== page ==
“Who is Alastair”, wrote J. Lewis May in 1936. “No one knows; not even – it is hinted – Alastair himself.”
An artist, composer, dancer, mime, poet, singer and translator, Alastair was a fascinating and elusive personality, and perhaps best known as a gifted illustrator of the fin-de-siecle period.
Officially born of German nobility in 1887 to the family of Von Voigt, and later mysteriously acquiring the title of Baron, Hans Henning Voigt was an enigma. He claimed to be a changeling…the spawn of an illegitimate union between a hot headed Bavarian prince and a pretty Irish lass (and many of his relations later accepted this explanation of his origins). To his delight, “he was referred to as German by English writers, as English by German writers, and as Hungarian by French writers.”
A collector of characters, Alastair had a great gift for friendship despite his bizarre and capricious persona, theatrical behaviors, and perpetual unhappiness. Among those in his inner circle were Harry and Caresse Crosby; Harry, having heard of Alastair, believed him to be “the embodiment of all his fantasies, a creator of the most outrageous fancies”, and hastened to meet with him.
Many years later Caresse recalled of the first visit, “He lived in a sort of Fall of usher House, you know, with bleak, hideous trees drooping around the doors and the windows… a blackamoor ushered us into a room where there was a black piano with a single candle burning on it. Soon Alastair himself appeared in the doorway in a white satin suit; he bowed, did a flying split and slid across the polished floor to stop at my feet, where he looked up and said, ‘Ah, Mrs. Crosby!’”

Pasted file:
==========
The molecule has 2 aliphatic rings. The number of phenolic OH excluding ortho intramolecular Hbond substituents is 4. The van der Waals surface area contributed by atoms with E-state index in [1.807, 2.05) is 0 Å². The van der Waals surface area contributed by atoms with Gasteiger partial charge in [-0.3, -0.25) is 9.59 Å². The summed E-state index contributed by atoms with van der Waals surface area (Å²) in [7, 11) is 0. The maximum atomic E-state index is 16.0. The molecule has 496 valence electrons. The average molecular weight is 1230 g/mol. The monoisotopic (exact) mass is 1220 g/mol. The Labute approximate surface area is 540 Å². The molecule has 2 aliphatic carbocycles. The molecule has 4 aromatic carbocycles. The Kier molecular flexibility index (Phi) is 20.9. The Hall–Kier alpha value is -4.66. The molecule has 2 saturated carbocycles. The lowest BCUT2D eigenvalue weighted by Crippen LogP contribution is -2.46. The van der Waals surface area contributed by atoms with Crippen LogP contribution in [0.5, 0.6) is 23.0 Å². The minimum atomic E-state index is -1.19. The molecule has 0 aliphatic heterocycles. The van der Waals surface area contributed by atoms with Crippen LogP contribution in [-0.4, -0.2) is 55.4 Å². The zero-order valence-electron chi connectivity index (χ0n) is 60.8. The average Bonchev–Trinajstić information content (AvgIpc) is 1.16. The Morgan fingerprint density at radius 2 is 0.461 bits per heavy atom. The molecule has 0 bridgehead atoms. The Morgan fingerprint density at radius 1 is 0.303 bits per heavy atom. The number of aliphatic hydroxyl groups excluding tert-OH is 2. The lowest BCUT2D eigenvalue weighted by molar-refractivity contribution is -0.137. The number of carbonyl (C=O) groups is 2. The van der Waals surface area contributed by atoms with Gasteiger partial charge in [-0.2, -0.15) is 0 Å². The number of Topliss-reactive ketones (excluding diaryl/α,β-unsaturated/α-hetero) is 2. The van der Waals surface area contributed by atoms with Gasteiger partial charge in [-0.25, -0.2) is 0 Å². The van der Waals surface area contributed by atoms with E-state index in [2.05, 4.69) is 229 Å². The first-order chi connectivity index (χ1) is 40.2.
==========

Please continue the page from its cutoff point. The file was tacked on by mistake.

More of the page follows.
Although clearly influenced by the sinister, serpentine style of Aubrey Beardsley, with echoes of the deliciously unhinged work of Harry Clarke, and a bit of the occult grotesquery of Austin Osman Spare’s art – Alastair’s perversely decadent illustrations are wholly, unmistakably, his own. His strangely attractive beings, with alternately tortured, anguished or menacing countenances, ornately and elegantly attired, skulked and cavorted amongst all manner of plays, novels and short stories.
The Young Widow II
Oscar Wilde’s Salome, Edgar Allan Poe’s The Fall of the House of Usher (1928 edition), and Les Liaisons Dangereuses by Chloderlos de Laclos are just a few examples of works that contained examples of Alastair’s menagerie of fever dream fantasies.
Ashtaroth, from the Sphinx
Scharfrichter und Schergen
Alastair retired in relative obscurity, and there were few to mourn his death in Munich in 1969. A dazzling, melancholy character of his own creation, he was a man of rare and unique tastes, and perhaps a mystery right to the end; but mostly, one would surmise – a man, who, “was as he was because he could not be otherwise.”
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